Globally, the annual number of new HIV infections among children (0-14 years) has been reduced by nearly 70% since 2000 and by 51% since 2010. At the end of 2015, there were an estimated 1.8 million children aged 0-14 years living with HIV, and there were an estimated 110,000 AIDS-related deaths among children in the age group. About 870,000 children had access to antiretroviral treatment by mid-2016.

Faith-Based Organisations are eager to explore ways and means that will strengthen their contribution to early diagnosis and treatment for children living with HIV, thus this initiative to actively involve religious on the use of pastoral messaging to identify HIV-positive children and started early on treatment.

Training information and materials can be accessed on

For more information, please contact:

Ijeoma Obo-Effanga, Caritas Nigeria

Mobile: +234 703 724 5919 Email:

Doris Mbaezue, Caritas Nigeria

Mobile: +234 703 256 2546 Email:


Challenge yourself to give up something as you celebrate this season and let your donation make a difference in someone else’s life. Through your generous donation, a less privileged family could be provided with a means of livelihood. Join Caritas Nigeria in making this season a memorable one by making contributions to;

ACCOUNT NO: 1012829522 


Pay online via

Archbishop Matthew Man’Oso Ndagoso
For more enquiries contact:
Fr. Evaristus Bassey:

Edith: 08075040746

Caritas Nigeria Partnership Guiding Principles

Caritas Nigeria Partnership - Guiding Principles




Pay to this Account Number

Catholic Caritas Foundation of Nigeria, Zenith Bank: 1012829522.







Preamble: Caritas Nigeria and JDPC are organs of relief and development of the Catholic Bishops Conference of Nigeria. They are located within 56 ecclesiastical jurisdictions that are coterminous with the geographical entity called Nigeria, with a national office in Abuja. Caritas Nigeria and JDPC serve the needy irrespective of religion, ethnicity or political affiliation.

A Reign of Terror:Caritas Nigeria and JDPC are shocked that human life is gradually becoming a statistic of deaths in Nigeria. Whether it is the death of a Boko Haram terrorist or the death of an innocent farmer or community member hacked down by a herdsman or the death of a herdsmanas a result of reprisal attacks or aggression, Nigeria is fast becoming  a violent desert with cesspools of blood as oases scattered in the North East, North Central, South East, South South and South West. In the name of our common humanity and in the name of the God we all serve, THIS MUST STOP!  Life is a precious gift of God and we must be careful to not raise a generation that gets used to devaluing human life  and sees violent death as a regular feature of life.

Failed State:Whatever the root causes of this violence a more fundamental cause is the security architecturewhich is susceptible to defeat by groups and individuals who have now become shareholders of the instruments of violence, as the state has virtually lost its monopoly and weakened its capacity. Nigeria must stop playing politics with security of lives and property and adopt strategies that would facilitate the well being of all and not just a few powerful individuals or groups with capacity to capture theimmunity to kill and immunity from arrest and prosecution whether as kidnappers, herdsmen, terrorists or militants.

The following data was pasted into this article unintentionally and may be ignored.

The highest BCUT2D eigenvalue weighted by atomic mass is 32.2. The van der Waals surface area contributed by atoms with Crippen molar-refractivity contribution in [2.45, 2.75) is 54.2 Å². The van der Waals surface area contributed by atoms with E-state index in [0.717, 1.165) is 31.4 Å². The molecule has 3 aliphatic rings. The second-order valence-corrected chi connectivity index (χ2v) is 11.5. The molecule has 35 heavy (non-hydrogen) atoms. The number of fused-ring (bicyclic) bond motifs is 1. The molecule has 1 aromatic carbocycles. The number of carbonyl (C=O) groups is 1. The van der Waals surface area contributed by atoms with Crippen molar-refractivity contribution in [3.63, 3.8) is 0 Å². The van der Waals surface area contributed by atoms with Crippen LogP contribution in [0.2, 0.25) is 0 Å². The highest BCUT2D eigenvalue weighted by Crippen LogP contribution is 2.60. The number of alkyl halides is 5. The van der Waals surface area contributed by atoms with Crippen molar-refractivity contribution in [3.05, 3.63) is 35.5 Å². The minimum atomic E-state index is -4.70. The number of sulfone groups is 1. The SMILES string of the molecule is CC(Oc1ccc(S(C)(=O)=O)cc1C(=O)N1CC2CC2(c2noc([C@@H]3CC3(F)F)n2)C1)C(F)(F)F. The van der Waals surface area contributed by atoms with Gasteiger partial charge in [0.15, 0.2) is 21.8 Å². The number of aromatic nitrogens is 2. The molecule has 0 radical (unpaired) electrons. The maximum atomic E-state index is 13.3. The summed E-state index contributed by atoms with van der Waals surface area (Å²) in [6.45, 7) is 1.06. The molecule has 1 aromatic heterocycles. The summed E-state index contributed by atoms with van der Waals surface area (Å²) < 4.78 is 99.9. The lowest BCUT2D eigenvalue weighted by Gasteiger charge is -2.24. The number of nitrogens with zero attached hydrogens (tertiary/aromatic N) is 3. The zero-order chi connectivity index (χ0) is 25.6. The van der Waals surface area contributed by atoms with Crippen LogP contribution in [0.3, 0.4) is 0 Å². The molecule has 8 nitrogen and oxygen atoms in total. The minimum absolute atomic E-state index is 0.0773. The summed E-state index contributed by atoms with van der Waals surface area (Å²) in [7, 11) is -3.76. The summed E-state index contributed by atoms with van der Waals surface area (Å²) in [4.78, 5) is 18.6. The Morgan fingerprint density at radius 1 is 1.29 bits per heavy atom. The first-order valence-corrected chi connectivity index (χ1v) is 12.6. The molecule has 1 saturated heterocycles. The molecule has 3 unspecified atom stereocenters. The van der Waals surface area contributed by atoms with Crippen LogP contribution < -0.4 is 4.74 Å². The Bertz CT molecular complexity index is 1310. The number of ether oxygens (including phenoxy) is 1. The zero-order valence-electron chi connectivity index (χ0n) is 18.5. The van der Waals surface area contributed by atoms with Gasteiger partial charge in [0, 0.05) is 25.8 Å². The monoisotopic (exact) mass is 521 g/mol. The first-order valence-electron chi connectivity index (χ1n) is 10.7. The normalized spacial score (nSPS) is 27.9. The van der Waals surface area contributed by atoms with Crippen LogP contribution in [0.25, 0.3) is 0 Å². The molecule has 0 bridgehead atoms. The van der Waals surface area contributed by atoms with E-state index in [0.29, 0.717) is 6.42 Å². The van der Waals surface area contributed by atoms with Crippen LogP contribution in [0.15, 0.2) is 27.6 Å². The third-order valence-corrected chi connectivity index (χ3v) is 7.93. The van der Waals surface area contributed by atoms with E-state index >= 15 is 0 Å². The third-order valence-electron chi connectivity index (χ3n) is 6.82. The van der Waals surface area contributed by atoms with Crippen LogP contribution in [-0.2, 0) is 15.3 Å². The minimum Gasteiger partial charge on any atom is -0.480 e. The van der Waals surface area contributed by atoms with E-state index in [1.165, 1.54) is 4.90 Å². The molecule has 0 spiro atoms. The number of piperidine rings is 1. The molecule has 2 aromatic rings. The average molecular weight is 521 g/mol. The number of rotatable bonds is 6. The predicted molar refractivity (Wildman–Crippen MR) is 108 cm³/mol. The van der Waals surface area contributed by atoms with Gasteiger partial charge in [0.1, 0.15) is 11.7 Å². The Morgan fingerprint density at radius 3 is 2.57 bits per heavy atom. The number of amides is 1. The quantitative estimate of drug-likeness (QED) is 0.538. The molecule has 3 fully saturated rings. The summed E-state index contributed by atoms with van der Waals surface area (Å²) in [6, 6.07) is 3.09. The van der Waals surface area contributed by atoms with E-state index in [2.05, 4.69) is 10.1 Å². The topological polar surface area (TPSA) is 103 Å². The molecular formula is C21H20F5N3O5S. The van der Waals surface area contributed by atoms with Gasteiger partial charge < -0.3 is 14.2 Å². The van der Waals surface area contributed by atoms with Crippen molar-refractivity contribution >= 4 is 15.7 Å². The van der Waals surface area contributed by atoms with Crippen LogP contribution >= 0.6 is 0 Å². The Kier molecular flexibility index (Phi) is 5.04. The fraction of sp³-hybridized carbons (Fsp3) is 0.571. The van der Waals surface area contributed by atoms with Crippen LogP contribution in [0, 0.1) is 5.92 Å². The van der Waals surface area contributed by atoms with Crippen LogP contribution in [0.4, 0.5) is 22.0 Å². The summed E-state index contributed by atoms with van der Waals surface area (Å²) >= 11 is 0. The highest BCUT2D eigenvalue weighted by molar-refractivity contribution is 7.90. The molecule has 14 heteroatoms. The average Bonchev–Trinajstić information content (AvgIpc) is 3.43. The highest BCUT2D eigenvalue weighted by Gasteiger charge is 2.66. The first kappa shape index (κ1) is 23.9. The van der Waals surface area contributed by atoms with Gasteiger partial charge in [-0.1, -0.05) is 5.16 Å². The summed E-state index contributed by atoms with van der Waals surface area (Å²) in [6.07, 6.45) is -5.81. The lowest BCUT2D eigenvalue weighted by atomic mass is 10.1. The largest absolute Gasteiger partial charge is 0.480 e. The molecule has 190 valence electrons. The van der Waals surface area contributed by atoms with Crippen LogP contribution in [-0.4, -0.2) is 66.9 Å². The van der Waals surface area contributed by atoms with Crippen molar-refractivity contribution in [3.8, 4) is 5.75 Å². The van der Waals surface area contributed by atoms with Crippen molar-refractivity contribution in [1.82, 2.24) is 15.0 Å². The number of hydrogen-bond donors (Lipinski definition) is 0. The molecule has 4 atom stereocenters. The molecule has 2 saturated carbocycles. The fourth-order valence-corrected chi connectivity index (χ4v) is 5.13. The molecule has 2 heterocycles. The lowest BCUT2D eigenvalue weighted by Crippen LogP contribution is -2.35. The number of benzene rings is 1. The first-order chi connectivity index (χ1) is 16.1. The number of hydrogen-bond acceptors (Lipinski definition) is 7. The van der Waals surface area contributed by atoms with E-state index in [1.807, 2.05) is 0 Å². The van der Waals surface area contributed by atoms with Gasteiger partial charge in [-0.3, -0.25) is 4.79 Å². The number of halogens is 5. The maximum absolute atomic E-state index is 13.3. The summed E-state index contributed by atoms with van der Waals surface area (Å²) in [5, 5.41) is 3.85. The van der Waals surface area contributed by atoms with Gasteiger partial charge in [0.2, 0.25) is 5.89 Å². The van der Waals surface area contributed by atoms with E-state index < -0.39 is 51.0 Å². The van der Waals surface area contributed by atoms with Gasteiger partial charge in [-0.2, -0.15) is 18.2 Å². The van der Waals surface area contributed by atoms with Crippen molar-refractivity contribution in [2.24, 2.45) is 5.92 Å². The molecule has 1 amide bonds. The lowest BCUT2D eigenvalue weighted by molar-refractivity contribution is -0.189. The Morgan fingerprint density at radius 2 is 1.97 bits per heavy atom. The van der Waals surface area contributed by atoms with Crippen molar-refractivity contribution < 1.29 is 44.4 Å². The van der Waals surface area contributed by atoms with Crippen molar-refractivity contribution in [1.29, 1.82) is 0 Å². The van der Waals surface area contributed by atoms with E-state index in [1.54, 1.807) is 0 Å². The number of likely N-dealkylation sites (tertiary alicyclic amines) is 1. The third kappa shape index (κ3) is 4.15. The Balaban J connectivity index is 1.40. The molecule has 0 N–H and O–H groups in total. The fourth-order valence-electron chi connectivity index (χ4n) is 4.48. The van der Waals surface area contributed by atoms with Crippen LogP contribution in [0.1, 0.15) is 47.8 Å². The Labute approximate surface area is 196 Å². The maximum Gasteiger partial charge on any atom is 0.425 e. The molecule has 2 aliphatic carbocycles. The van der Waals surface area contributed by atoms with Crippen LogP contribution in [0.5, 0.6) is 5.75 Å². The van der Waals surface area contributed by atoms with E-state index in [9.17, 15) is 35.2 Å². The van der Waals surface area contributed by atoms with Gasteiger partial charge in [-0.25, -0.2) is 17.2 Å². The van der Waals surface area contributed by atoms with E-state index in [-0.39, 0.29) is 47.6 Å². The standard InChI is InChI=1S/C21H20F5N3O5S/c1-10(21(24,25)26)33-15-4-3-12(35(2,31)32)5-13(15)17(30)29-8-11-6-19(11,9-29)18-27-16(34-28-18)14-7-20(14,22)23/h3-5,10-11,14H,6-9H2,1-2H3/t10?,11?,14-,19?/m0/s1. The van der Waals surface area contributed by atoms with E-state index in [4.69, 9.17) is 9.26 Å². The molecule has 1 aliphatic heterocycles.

Culture is Dynamic: We cannot keep insisting that a particular way of life must be upheld just because it is the culture of the people, even when the nuisance value keeps multiplying. Culture is dynamic not static. After all are not herding cattle all over the place. We must be careful to not condemn the poor to their predicament just because they are not aware that they have better options. Justice demands that even if one is not aware of his rights and privileges he should be assisted to acquire them. However Nigerians must not degenerate to a state where we stigmatize a certain people and refuse to open our arms in welcome even when they mean no harm to us. Caritas Nigeria/JDPC believe that Nigerian communities, without the interference of politicians, have resilient measures that make for mutual respect and conflict prevention and mitigation. Politicians and social media activists should avoid sowing seeds of discord that would give rise to a violent transition come 2019.

States that have accepted to establish multiple ranches or colonies should therefore accelerate the implementation so that nomadic herdsmen could have places where they would breed their herd. We advise government to grant loans to private enterprises or to the various state governments who want to establish these multiple ranches  and put measures in place where it is transparent to everyone that these monies would be recovered from the taxes and charges.

Devolution of more powers to the states will ensure that internal migrants who are welcome to local communities do not usurp local chieftaincies, even if they turn out to be in the majority. The national Assembly could promote legislation that guarantees the chieftaincies of local populations against the usurpation of migrants. However political representation could be open to all.

Compensation: Also the Federal Government should establish a Compensation Fund for families of victims who die in these conflicts.

Voter Registration: Caritas Nigeria/JDPC use this medium to also appeal to INEC to do something to overcome the suspicion that voter registration is deliberately made difficult for people in some parts of the country while it is facilitated and fast tracked even for under-aged in some other parts. While there will be unavoidable logistical issues, INEC must not give room to be seen as partisan.

A Note of Caution: As Nigerians, we must be conscious of the horrendous experiences of other nations and learn our lessons: the one million people killed in the genocide in Rwanda in 1994, the Central Africa Republic civil war between 2012 and 2014 whose effects are still lingering, and now the Cameroun political crisis. We are yet to recover from the Boko Haram terrorism which is still raging. Government must put aside all sentiments and deal with the herdsmen issue.